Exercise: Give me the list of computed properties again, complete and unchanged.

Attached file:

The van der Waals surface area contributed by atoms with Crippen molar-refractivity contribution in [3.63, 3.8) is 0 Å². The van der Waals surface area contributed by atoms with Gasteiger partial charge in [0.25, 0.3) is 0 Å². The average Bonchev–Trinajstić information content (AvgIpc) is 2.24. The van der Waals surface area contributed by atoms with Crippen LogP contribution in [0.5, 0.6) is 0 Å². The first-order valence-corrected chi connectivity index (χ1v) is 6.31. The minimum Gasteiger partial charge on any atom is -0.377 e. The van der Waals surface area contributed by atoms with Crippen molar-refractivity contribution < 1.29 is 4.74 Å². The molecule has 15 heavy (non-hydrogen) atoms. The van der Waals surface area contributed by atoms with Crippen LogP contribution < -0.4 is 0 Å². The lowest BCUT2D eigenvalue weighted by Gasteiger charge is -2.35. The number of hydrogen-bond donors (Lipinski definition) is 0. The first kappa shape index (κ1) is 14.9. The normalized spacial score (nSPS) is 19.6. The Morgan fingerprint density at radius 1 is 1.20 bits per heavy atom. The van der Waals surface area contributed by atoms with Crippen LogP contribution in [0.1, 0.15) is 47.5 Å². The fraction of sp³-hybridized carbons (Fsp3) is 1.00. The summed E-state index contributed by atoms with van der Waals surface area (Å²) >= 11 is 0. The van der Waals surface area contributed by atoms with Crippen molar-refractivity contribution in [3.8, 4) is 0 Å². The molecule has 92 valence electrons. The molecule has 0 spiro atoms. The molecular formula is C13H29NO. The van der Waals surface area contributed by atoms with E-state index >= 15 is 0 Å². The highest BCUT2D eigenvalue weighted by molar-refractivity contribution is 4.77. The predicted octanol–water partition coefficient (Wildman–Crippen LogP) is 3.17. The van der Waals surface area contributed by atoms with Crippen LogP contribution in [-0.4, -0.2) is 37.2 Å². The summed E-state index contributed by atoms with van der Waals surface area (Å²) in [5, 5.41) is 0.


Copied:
The van der Waals surface area contributed by atoms with Crippen molar-refractivity contribution in [3.63, 3.8) is 0 Å². The van der Waals surface area contributed by atoms with Gasteiger partial charge in [0.25, 0.3) is 0 Å². The average Bonchev–Trinajstić information content (AvgIpc) is 2.24. The van der Waals surface area contributed by atoms with Crippen LogP contribution in [0.5, 0.6) is 0 Å². The first-order valence-corrected chi connectivity index (χ1v) is 6.31. The minimum Gasteiger partial charge on any atom is -0.377 e. The van der Waals surface area contributed by atoms with Crippen molar-refractivity contribution < 1.29 is 4.74 Å². The molecule has 15 heavy (non-hydrogen) atoms. The van der Waals surface area contributed by atoms with Crippen LogP contribution < -0.4 is 0 Å². The lowest BCUT2D eigenvalue weighted by Gasteiger charge is -2.35. The number of hydrogen-bond donors (Lipinski definition) is 0. The first kappa shape index (κ1) is 14.9. The normalized spacial score (nSPS) is 19.6. The Morgan fingerprint density at radius 1 is 1.20 bits per heavy atom. The van der Waals surface area contributed by atoms with Crippen LogP contribution in [0.1, 0.15) is 47.5 Å². The fraction of sp³-hybridized carbons (Fsp3) is 1.00. The summed E-state index contributed by atoms with van der Waals surface area (Å²) >= 11 is 0. The van der Waals surface area contributed by atoms with Crippen molar-refractivity contribution in [3.8, 4) is 0 Å². The molecule has 92 valence electrons. The molecule has 0 spiro atoms. The molecular formula is C13H29NO. The van der Waals surface area contributed by atoms with E-state index >= 15 is 0 Å². The highest BCUT2D eigenvalue weighted by molar-refractivity contribution is 4.77. The predicted octanol–water partition coefficient (Wildman–Crippen LogP) is 3.17. The van der Waals surface area contributed by atoms with Crippen LogP contribution in [-0.4, -0.2) is 37.2 Å². The summed E-state index contributed by atoms with van der Waals surface area (Å²) in [5, 5.41) is 0.